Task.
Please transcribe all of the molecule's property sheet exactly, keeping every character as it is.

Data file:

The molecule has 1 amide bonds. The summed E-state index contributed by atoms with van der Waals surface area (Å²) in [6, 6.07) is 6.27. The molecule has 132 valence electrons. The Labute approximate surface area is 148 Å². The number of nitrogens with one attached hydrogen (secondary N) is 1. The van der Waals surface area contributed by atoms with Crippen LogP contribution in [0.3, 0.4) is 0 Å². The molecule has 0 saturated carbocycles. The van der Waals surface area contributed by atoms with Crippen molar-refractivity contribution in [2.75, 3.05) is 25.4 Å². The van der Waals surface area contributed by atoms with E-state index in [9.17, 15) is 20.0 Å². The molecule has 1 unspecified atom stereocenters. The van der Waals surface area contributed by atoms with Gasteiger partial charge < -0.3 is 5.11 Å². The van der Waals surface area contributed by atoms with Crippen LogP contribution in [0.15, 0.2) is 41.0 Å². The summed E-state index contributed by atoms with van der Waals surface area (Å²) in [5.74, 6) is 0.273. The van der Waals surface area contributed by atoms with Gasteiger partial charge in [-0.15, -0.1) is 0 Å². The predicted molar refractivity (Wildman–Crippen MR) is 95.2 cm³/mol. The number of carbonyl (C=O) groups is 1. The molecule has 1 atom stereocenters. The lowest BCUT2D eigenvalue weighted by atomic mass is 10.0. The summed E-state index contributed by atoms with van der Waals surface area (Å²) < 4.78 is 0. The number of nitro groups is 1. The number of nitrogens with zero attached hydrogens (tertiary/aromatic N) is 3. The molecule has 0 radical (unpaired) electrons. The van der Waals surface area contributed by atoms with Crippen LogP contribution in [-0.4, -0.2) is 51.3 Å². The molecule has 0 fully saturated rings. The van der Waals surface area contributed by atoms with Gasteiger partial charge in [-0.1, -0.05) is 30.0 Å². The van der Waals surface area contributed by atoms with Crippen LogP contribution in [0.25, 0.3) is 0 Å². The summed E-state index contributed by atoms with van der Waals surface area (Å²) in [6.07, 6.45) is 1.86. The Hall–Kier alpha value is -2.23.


The molecule has 1 amide bonds. The summed E-state index contributed by atoms with van der Waals surface area (Å²) in [6, 6.07) is 6.27. The molecule has 132 valence electrons. The Labute approximate surface area is 148 Å². The number of nitrogens with one attached hydrogen (secondary N) is 1. The van der Waals surface area contributed by atoms with Crippen LogP contribution in [0.3, 0.4) is 0 Å². The molecule has 0 saturated carbocycles. The van der Waals surface area contributed by atoms with Crippen molar-refractivity contribution in [2.75, 3.05) is 25.4 Å². The van der Waals surface area contributed by atoms with E-state index in [9.17, 15) is 20.0 Å². The molecule has 1 unspecified atom stereocenters. The van der Waals surface area contributed by atoms with Gasteiger partial charge < -0.3 is 5.11 Å². The van der Waals surface area contributed by atoms with Crippen LogP contribution in [0.15, 0.2) is 41.0 Å². The summed E-state index contributed by atoms with van der Waals surface area (Å²) in [5.74, 6) is 0.273. The van der Waals surface area contributed by atoms with Gasteiger partial charge in [-0.15, -0.1) is 0 Å². The predicted molar refractivity (Wildman–Crippen MR) is 95.2 cm³/mol. The number of carbonyl (C=O) groups is 1. The molecule has 1 atom stereocenters. The lowest BCUT2D eigenvalue weighted by atomic mass is 10.0. The summed E-state index contributed by atoms with van der Waals surface area (Å²) < 4.78 is 0. The number of nitro groups is 1. The number of nitrogens with zero attached hydrogens (tertiary/aromatic N) is 3. The molecule has 0 radical (unpaired) electrons. The van der Waals surface area contributed by atoms with Crippen LogP contribution in [-0.4, -0.2) is 51.3 Å². The molecule has 0 fully saturated rings. The van der Waals surface area contributed by atoms with Gasteiger partial charge in [-0.1, -0.05) is 30.0 Å². The van der Waals surface area contributed by atoms with Crippen LogP contribution in [0.25, 0.3) is 0 Å². The summed E-state index contributed by atoms with van der Waals surface area (Å²) in [6.07, 6.45) is 1.86. The Hall–Kier alpha value is -2.23.